TSG IntelBrief: Metaphors and Analogies: Short-Cuts to Geopolitical Failure
June 11, 2012
As of mid-June 2012, the international community is reaching the effective limits of its metaphorical approach to chronic geopolitical challenges. Its recurring mental construct, one shaped by a logic that suggests “B is like A and so therefore let us approach B as if it really were A,” continues to drive its attempts at solving intractably complex problems on a wide array of issues — to include what to do about Syria and Yemen. Complex problems, however, rarely yield to solutions driven by simple metaphor or poorly drawn analogy. This is especially true if those metaphors and analogies are based on inaccurate models of reality.
The chronic geopolitical challenges that currently occupy much of the international community’s interest include the events that may have been inappropriately branded as “the Arab Spring”; the true nature of the threat from, and effective counter-measures to, al-Qaeda’s enduring ideology; and the increasing destabilization that is occurring in various parts of Africa — such as in Mali and Nigeria — by both radical Islamism and a host of natural and man-made factors. Quite simply, the international community has been approaching these issues in terms of what they appear to be like or what they remind policymakers of…and not what they actually are: different issues with different ignition points and different methods for extinguishing them once inflamed.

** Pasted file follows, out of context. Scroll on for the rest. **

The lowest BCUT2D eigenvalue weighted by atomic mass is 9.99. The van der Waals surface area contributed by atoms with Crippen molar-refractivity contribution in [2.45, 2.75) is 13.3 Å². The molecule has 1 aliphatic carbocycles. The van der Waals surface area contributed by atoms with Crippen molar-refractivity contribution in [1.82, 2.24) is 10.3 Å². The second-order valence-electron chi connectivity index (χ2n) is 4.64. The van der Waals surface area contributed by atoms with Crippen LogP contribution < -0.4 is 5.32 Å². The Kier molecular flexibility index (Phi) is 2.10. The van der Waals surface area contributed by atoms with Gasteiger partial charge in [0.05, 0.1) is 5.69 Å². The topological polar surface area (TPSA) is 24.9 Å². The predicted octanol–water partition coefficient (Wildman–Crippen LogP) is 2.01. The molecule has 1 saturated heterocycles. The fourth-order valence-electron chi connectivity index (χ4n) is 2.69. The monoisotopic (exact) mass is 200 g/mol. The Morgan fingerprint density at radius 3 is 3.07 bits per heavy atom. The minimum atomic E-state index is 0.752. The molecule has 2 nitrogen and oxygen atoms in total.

Despite extensive arguments by strategists to the contrary, Syria is not similar to Libya, which was not similar to Egypt; nor is Bashar al-Assad a clone of Muammar Gaddafi who was, in turn, not the same as Hosni Muburak; Mali is not the same as Nigeria, which is most certainly not the same as Somalia; and Yemen remains simply Yemen despite efforts by the international community to approach it as if it were the next Afghanistan.
In sum, the international community cannot tackle current problems by labeling, linking, and then addressing them as if they were little more than reincarnated problems of the past that have already been solved. Or, to paraphrase Albert Einstein — a man who knew something about approaching and solving complex problems — the international community cannot hope to solve the problems it faces today with the same level of thinking it employed when dealing with those problems as they began to surface.
Metaphors and analogies are irreplaceable in descriptive writing, especially as vehicles for, respectively, capturing the essence of one thing by describing it as something more familiar and comparing relationships or connections between two separate sets of items such as people or processes. In contrast, the use of metaphors and analogies in policy and risk management is too often a byproduct of attempts to oversimplify a problem (which violates another of Einstein’s principles: things should be made a simple as possible, but not simpler) and are therefore counterproductive and costly. Metaphors and analogies in language save words and time; in policy and risk management, however, they cost money and time — and very often lives as well — by approaching issues from familiar (that is, comfortable), but fundamentally erroneous starting points.
Examples of how these constructs divert objective thinking nonetheless abound in both public debate and private strategy sessions. While clearly capable of heinous cruelty, al-Assad of Syria cannot be equitably compared to Saddam al-Hussein of Iraq, who was never Adolf Hitler of Nazi Germany. Similarly, despite its seeming eloquence as a sound bite, Yemen of 2012 is not Afghanistan of 1840 or 1880 (British occupation), 1979 (Russian invasion) or 2001 (NATO intervention), nor is it Vietnam of 1965. However, approaching these geopolitical subsets as if they were the same only increases the probability of obtaining similar, unsatisfactory outcomes.